An equality which for many sectors of our society exemplified in rural hinterlands, peri-urban communities and former townships remains a demand that must be answered. Our defence of the SA constitution must not be out of self interest and in  disregard of the prevailing disparity of economic definition of the majority of the people of South Africa or service delivery failures. This constitution must deal with and answer why South Africa remains geographically owned by a minority. It must ask why the SA economy has remained an apartheid based economy in which a handful of permitted Africans share. It must ask what the tension between those who own and those who do not own mean. It must fundamentally ask what the  rights of individuals mean in the bigger scheme of our historical background and how this relates to where we heading.

One may be forgiven to think the defence of the constitution is not at all times and honest pursuit by some for these believe those who hold political power as trusted by the masses necessarily constitute the enemy of the very constitution. An illogic that finds meaning in opposition rhetoric politics.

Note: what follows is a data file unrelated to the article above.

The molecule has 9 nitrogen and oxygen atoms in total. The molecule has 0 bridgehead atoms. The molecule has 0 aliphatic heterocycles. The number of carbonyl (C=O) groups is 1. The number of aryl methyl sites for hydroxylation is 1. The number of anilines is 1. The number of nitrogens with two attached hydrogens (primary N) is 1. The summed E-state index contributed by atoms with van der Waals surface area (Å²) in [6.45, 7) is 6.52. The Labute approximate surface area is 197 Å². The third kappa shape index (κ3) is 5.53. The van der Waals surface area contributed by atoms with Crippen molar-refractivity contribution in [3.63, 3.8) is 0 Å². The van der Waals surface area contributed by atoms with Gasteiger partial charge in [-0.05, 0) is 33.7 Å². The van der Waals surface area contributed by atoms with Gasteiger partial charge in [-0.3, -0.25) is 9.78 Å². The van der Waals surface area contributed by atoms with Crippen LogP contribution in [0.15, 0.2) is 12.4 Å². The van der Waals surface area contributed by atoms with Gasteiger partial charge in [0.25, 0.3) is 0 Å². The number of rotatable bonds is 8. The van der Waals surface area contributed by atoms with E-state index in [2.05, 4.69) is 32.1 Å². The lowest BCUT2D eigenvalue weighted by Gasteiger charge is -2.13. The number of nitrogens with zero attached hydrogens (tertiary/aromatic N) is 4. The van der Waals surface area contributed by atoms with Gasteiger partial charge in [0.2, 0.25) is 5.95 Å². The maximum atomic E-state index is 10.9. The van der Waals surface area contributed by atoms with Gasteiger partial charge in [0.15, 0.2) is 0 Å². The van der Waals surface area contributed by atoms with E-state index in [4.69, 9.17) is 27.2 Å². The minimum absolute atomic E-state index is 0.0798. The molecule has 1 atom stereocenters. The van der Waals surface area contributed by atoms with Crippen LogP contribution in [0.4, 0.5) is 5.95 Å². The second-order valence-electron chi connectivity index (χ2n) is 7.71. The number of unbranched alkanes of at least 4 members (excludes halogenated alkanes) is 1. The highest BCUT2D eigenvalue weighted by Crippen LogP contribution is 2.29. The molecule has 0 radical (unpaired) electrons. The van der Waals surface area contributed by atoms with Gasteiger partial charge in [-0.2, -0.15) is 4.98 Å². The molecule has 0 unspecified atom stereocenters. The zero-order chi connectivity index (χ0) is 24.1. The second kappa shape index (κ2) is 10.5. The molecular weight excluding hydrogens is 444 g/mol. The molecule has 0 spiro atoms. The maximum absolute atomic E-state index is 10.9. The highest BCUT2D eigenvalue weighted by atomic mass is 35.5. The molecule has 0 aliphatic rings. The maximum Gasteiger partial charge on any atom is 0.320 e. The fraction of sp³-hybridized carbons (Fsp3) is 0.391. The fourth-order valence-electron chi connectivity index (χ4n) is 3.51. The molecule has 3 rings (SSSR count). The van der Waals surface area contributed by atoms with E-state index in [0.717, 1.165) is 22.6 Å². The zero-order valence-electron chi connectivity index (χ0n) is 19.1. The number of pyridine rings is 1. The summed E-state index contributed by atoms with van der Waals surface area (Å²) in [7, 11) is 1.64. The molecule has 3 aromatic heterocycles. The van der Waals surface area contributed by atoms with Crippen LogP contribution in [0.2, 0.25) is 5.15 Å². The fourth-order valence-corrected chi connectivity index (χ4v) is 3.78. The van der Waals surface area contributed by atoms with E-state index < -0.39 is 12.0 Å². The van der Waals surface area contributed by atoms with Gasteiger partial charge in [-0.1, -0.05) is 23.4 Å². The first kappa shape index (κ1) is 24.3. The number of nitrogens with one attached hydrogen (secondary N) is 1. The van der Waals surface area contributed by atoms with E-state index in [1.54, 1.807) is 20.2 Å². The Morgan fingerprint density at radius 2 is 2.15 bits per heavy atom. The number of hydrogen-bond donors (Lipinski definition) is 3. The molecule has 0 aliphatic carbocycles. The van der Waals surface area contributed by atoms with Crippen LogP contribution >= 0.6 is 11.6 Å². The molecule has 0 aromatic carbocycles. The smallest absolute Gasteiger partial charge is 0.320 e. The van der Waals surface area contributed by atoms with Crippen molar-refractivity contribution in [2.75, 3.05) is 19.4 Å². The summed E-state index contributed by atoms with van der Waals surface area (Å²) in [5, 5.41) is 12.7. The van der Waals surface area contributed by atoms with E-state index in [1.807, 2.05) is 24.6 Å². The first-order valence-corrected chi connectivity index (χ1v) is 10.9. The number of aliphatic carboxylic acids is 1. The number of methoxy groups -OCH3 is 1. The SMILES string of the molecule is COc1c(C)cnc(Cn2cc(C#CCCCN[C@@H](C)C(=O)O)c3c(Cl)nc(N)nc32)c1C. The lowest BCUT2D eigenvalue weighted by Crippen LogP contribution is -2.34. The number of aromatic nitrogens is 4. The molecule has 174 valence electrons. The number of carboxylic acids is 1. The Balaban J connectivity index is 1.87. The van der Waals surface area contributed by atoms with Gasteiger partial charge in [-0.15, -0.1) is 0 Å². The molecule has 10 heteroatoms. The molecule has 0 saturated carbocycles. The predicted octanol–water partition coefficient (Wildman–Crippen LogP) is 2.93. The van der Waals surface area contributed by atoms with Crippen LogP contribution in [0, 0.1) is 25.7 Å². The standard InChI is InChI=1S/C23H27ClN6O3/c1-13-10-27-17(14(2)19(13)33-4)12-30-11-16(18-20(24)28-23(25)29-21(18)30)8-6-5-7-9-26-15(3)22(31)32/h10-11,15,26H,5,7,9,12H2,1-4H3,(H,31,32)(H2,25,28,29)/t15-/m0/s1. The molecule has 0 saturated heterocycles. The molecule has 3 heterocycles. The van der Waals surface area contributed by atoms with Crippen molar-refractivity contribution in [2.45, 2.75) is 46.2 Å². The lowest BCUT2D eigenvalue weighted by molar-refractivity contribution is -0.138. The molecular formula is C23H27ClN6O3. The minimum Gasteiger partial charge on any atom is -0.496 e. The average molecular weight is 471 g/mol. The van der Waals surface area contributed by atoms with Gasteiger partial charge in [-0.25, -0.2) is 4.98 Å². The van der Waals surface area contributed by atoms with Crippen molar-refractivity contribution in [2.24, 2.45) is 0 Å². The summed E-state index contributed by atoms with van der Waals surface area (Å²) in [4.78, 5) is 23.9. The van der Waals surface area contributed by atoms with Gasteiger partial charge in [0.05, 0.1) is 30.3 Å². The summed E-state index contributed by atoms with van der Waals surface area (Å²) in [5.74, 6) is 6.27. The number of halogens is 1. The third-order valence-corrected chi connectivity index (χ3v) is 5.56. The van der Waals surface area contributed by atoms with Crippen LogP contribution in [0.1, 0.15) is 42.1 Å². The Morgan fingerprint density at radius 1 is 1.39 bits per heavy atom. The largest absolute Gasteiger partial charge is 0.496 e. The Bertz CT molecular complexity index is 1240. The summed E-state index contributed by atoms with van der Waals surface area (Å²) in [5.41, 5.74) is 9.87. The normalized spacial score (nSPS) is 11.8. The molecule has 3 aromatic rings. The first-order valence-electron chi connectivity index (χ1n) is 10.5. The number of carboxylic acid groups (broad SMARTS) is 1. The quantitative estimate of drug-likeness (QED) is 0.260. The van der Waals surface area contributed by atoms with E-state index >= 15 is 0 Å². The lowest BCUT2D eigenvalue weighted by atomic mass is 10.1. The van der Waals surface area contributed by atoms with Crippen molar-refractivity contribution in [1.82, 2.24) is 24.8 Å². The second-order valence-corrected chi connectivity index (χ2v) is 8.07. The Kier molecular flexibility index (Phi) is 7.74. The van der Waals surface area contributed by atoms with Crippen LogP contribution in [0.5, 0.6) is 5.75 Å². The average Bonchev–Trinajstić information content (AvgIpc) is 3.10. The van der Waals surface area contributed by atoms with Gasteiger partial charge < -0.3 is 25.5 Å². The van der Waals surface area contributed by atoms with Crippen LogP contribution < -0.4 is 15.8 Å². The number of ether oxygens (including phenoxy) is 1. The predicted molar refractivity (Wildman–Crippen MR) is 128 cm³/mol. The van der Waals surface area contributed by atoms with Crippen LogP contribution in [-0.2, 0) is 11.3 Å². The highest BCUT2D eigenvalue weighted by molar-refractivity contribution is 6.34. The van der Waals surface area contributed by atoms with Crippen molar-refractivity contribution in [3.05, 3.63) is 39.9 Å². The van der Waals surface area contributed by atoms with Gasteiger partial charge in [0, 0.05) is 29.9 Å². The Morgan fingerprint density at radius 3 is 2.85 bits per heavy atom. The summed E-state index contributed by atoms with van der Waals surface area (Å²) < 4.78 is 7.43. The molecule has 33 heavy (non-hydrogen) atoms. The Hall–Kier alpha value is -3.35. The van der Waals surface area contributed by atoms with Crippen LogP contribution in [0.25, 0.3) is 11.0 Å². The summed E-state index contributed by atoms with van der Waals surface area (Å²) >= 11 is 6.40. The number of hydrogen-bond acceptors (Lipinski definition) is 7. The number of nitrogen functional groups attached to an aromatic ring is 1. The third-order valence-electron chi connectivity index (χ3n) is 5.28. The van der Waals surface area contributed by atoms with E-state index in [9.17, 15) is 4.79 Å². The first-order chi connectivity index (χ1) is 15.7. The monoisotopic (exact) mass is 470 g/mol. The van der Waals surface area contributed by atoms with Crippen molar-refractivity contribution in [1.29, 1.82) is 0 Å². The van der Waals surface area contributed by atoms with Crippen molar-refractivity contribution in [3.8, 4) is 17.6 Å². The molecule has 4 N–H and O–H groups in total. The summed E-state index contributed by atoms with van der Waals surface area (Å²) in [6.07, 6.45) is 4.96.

For the record no individual including  George Bizos is the founder of our democracy, hence no one should be allowed to act as such founder, be he /she a  politician, jurist,  priest, academic, business baron, analyst, former political prisoner, former exile, former inzile,  student, journalist, owner of media house or member of an opposition formation.

It is my view that we afford some people in our society too much respect and power that they uniquely feel entitled to dictate, even  blackmail us in the name of our heroes. These act as arbiters of where we are in the course of the transformation agenda and share their views as the gospel because we afford them such space. This again has nothing to do with the enshrined freedom of speech right, but deals with the psyche of some who arrogate a right above others to dictate.